Saudi Arabia’s “Founding Day” signifies a radical break with the Wahhabi political influence that had legitimized the Saudi political projects since 1744.
Political Science Doctoral Student, George Washington University
Sultan Alamer is a political science doctoral student at the George Washington University. His major is comparative politics, and his minor is political theory. He holds an MA in philosophy and social policy from the Philosophy Department at the George Washington University. His research interests include the origins of ethnic and sectarian identities in the Middle East, state formation, legislative institutions in Gulf monarchies, contemporary Arab and Muslim political philosophy, and political violence. Alamer’s publications include Beyond Sectarianism and Ideology: Regionalism and Collective Political Action in Salman’s Legacy: The Dilemmas of a New Era in Saudi Arabia (Oxford University Press, 2018), The Role of Global Consultant Companies in Decision-Making Processes in Gulf Countries in Economic Reform in the Gulf Region Amid an Oil Crisis (Gulf Center for Development Policies, 2017), and The Margin When It Overthrows the Center: A Study on the Political Aspects of Mohammed Abedal-Jabri (Jadawel for Publishing and Translation, 2011). He is also the editor of On the History of Arab Nationalism: Critical Readings on the Margins of Time and Space (Beirut: Jossor for Translation and Publication, 2016). Alamer is a co-founder and a member of the executive committee of the Arab Political Science Network. He is the editor-in-chief of criticism and essays Arabic digital platform A3wad Qash and the executive producer of the Arabic Academic podcast “Ghain.” He has written for the Middle East Research and Information Project, Arab Gulf States Institute in Washington, Carnegie Endowment for International Peace, and Cambridge Middle East and North Africa Forum. He was a weekly syndicated op-ed writer for the international Arab newspaper Al-Hayat.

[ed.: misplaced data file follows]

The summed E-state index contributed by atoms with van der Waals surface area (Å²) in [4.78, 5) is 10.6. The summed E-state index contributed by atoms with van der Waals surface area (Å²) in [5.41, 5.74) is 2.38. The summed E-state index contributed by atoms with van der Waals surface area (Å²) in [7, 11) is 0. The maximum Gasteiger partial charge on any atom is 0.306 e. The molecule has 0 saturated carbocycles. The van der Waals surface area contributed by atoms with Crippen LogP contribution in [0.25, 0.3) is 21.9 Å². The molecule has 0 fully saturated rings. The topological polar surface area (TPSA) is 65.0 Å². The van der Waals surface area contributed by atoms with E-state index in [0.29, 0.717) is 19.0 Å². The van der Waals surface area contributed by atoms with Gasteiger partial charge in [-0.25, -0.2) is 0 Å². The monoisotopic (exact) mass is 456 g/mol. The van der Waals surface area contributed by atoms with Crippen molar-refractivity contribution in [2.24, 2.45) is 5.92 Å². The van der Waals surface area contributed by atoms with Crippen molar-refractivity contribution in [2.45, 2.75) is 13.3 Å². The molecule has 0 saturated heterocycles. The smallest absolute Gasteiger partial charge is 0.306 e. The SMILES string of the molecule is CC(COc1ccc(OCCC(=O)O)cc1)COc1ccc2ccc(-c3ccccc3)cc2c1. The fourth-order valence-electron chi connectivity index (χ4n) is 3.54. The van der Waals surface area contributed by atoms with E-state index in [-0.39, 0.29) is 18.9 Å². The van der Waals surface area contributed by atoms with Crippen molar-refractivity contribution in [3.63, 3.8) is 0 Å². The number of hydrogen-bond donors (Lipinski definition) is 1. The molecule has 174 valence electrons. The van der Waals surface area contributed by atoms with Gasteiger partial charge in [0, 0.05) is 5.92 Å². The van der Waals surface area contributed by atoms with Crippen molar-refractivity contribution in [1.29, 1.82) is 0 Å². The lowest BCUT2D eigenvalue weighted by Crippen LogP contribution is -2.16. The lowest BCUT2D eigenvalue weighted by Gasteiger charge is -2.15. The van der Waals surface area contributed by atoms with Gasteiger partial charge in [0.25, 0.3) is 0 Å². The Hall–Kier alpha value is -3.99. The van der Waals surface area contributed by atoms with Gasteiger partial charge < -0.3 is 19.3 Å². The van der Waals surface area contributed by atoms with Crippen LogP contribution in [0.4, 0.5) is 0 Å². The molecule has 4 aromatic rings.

Recently, many pieces have been published about the Gulf Arab countries and Israel arguing that: there is a great deal of convergence in the perceptions of both regarding the Iranian threat; there is growing covert security coordination between them against Iran; and the countries have taken modest moves toward the normalization of relations.